The advent of the “local social” phenomenon has been a challenge for any business that is hospitality driven, be that a restaurant or hotel. So much today is based on personal referrals, whether this is through review sites or personal social media connections. Because of this it can at times be a bit overwhelming to keep up with your digital footprint, especial for a brand with multiple locations. Although this is a challenge because anyone can now be an expert and review a business, it can also be turned into an advantage because you now have the opportunity for a stronger insight into your customers. You also now have the ability to contact those customers directly, learn more about the experience and try to ensure similar events do not happen in the future. While transparency may be a challenge, it can also make a business stronger.
What are your 5 favorite tools or platforms that you use most at work to help in managing and analyzing your social media?
1. Tweetdeck: I use Tweetdeck every day while at work to monitor what’s being said about the brand in real-time. I keep it running in the background and check it periodically throughout the day to see if there is anything that needs to be addressed.
2. Hootsuite: At first I was hesitant of HootSuite because I am cautious about scheduling posts because it can show a lack of interaction. However, it is great for the weekends because you can keep your social media going when other companies aren’t posting at all. In addition, some of the new add-ons, such as Instagram, are great ways to search for content about your businesses so you can then share that on various social media platforms.
3. Facebook Insights: I know this may sound cliché but Facebook Insights are great for helping you understand your Facebook audience. Once you understand who is actually viewing your messages you can craft better content that is targeted to the correct demographic.
4. Google Alerts: I always want to know what’s being said about our company on various websites. This keeps us up to date not only on what people are saying about us on news sites and blogs but also gives us content that we can then share with our fan base.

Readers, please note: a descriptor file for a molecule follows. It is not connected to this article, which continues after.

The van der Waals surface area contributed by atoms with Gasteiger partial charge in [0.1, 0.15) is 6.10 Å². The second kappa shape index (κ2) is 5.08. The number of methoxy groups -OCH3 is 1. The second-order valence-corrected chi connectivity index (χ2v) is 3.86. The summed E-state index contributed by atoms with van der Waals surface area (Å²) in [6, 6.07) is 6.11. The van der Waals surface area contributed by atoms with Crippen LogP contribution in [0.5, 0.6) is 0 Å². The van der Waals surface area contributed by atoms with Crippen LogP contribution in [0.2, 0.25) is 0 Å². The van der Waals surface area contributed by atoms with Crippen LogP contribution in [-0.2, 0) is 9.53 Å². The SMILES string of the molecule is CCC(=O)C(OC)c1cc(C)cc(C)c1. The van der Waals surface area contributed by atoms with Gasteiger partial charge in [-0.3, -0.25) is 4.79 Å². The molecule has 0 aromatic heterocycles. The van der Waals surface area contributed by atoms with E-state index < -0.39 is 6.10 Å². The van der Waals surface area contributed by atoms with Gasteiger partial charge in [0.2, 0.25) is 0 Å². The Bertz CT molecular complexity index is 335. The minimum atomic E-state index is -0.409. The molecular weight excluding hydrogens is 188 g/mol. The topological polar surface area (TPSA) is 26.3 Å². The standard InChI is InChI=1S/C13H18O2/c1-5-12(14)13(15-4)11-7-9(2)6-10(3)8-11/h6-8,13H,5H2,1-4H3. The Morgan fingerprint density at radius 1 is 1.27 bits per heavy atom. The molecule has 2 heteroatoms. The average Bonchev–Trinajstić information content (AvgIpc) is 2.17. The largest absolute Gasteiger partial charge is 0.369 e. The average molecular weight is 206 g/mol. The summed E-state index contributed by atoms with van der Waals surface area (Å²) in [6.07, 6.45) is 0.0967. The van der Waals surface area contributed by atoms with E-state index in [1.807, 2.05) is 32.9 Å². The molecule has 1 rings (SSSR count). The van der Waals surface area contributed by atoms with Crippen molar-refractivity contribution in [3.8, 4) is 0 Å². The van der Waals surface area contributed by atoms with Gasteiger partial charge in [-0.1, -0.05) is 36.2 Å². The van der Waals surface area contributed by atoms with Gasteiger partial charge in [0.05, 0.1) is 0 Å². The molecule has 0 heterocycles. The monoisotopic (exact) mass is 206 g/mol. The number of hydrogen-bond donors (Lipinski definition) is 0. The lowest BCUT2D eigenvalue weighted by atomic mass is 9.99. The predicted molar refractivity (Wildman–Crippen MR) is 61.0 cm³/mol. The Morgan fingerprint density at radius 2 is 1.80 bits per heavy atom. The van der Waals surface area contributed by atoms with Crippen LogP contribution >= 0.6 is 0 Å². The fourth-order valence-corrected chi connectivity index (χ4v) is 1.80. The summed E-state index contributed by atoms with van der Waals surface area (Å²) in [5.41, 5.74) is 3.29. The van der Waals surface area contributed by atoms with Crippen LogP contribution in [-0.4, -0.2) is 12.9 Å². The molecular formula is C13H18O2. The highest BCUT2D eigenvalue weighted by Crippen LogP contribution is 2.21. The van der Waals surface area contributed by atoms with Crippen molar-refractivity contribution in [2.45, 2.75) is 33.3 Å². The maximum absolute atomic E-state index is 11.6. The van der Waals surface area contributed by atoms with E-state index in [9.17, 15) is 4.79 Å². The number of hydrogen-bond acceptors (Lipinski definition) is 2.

5. VenueLabs: I just began using VenueLabs to help keep a better tab on social media mentions across a variety of local business pages. This was always a challenge in the past since most reviews will not come up in a keyword search. So far the analytical data and message notification system has been able to help us respond to messages on platforms like Google+ Local in a more timely matter.
Do you have 5 tips that you can provide other hospitality social media managers – or social media managers in general – how they can better do their job?
1. Keep up to date with all the new and upcoming social media trends, as well as any changes to platforms and networks. The best way to do this is to sign up for emails from Mashable and AdAge. I go through each of these on a daily basis to make sure I have the most up to date information possible.
2. Document everything you can. For instance I enter all negative reviews into a spreadsheet and take screenshots of the reviews themselves. This documentation helps both for your records and in case something gets removed in the future.
3. Know your audience on social media. This may not be exactly the same audience that you cater to in traditional media. Know who they are and try different types of content to see what they best respond to.
4. Look at the social media for other businesses in your specific industry. I am constantly looking at what both our competitors and others in the food industry are doing to help prompt ideas.
5. Network with other social media people. You are not alone in your challenges and successes, and sometimes frustrations can be disbursed just by knowing that others are in the same boat. Also, don’t just limit your circle to social media people from your industry. You never know what great idea you can come up with from discussions with people from outside your particular industry.
What did you think of Angelique’s experience and advice? Do you handle social media for a restaurant? Please do share your opinions and ideas with the community!